I was often asked why did I choose Indianapolis, in mid-west, not some place popular like bay area, NYC, Austin, or Atlanta.
To explain it we have to go back to our strategy determined in the first place: long-term rental with positive cash-flow. The city has to have appreciation potential, with population and economy growing. In the meantime, the housing price has to be relatively affordable for us to invest in.
After many rounds of filtering, we are left with:
- Columbus, OH
- Charleston, SC
Among these cities, single families houses in Indianapolis and Charleston, and multi-families in Nashville and Philadelphia are easy to cash-flow, while we have to work really hard to find some cash-flowing deals in Charlotte and Raleigh.
For economies, Charleston is mainly tourism + retirement; Nashville is super popular among tourists but it also has many other industries; Philadelphia's population has grown during the pandemic but we are not sure about its long-term trend; Indianapolis, Columbus, Charlotte and Raleigh all have diverse and robust, growing industries.
Housing Price Trends
We made the decision of which city to invest in in April, so all data here ends at Mar 31. I downloaded zillow's housing price index ZHVI, and made it into a chart of ZHVI Year-over-year growth. Therefore, as long as it's above 0%, the housing price is increasing. The only difference here is the speed of the increase.
Because how popular Austin, Atlanta, and Pittsburgh are I put them in there as sort of a benchmark.
We can see obviously, Austin has the most increase, while Indianapolis, Philadelphia, Charlotte, and Columbus closely follow.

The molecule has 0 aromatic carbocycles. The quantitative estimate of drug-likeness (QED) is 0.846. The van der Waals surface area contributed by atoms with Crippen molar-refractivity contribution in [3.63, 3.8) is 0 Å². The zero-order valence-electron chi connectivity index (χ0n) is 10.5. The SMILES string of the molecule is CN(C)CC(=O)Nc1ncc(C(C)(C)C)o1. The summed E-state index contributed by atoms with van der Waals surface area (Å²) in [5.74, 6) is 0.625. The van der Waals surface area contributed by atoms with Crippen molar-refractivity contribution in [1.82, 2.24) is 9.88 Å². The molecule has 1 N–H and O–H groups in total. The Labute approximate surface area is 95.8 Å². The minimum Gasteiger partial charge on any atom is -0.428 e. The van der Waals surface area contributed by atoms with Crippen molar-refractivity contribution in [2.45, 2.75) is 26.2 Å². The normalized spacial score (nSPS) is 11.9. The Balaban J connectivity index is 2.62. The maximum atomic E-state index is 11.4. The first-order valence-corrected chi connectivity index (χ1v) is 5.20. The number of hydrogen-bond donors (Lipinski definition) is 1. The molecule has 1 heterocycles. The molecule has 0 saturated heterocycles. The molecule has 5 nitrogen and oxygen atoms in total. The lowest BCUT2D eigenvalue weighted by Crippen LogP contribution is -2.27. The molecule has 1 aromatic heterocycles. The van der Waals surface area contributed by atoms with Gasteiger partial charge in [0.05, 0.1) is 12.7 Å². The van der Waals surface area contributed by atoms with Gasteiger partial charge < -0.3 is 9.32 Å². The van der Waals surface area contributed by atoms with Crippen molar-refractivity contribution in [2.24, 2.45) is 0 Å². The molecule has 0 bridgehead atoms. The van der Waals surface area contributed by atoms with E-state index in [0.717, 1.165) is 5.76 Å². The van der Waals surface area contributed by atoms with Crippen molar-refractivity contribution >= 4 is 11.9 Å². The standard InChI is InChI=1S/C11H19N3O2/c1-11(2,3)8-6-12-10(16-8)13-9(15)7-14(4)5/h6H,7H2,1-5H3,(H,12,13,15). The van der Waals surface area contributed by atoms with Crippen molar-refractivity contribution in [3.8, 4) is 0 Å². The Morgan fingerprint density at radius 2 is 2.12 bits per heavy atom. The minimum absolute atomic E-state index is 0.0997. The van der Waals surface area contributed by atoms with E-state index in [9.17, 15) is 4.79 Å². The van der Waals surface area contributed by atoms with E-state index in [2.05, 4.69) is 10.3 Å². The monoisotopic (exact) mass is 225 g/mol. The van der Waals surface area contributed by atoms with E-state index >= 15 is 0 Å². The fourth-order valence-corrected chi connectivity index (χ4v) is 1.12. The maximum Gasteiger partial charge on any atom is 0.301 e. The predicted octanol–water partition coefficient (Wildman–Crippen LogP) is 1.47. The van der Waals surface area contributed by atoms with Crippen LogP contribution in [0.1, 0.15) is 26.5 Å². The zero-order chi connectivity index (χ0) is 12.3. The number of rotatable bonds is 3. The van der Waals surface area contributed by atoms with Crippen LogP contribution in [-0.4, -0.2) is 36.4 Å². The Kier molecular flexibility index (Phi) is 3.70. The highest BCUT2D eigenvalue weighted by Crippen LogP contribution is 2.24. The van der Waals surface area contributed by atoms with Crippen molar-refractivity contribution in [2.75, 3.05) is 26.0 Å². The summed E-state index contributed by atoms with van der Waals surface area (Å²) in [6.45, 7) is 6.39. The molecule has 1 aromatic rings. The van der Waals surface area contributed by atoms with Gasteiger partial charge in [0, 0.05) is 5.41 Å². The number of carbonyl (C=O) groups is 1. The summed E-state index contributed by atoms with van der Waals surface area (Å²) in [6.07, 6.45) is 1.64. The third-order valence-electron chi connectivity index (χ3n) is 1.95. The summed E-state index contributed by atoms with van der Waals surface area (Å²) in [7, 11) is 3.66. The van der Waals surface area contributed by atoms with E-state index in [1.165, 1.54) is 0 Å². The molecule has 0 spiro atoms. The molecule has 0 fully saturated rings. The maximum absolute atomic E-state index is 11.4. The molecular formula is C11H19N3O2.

If we take a look at the period of pandemics where housing price dropped, Indianapolis and Columbus has been stable, while Philadelphia has a significant drop and Austin only starts exploding very recently.
ZORI is zillow's rent index, similar to ZHVI but with rent.
Very interstingly, Austin is the only city with YoY negative, so it's the only city that rent is decreasing. Indianapolis, Columbus, and Atlanta are the top 3 in rent increase, among them Atlanta has more fluctuations especially during last year.
Because my strategy is centered around rentals, Indianapolis and Columbus are the only two cities with reasonable price, high rent growth and decent appreciation.
Between these two, SFH in Indianapolis can easily cashflow while only MFH in Columbus can. We also think that SFH is a better hedge against inflation than MFH.
The low housing price in Indy can also enable us scale up much more easily. For example, we can buy a couple houses at $100k+, this will be a great boost to expanding our portfolio at the start.
With the daydream of having a portfolio soon, we chose Indy.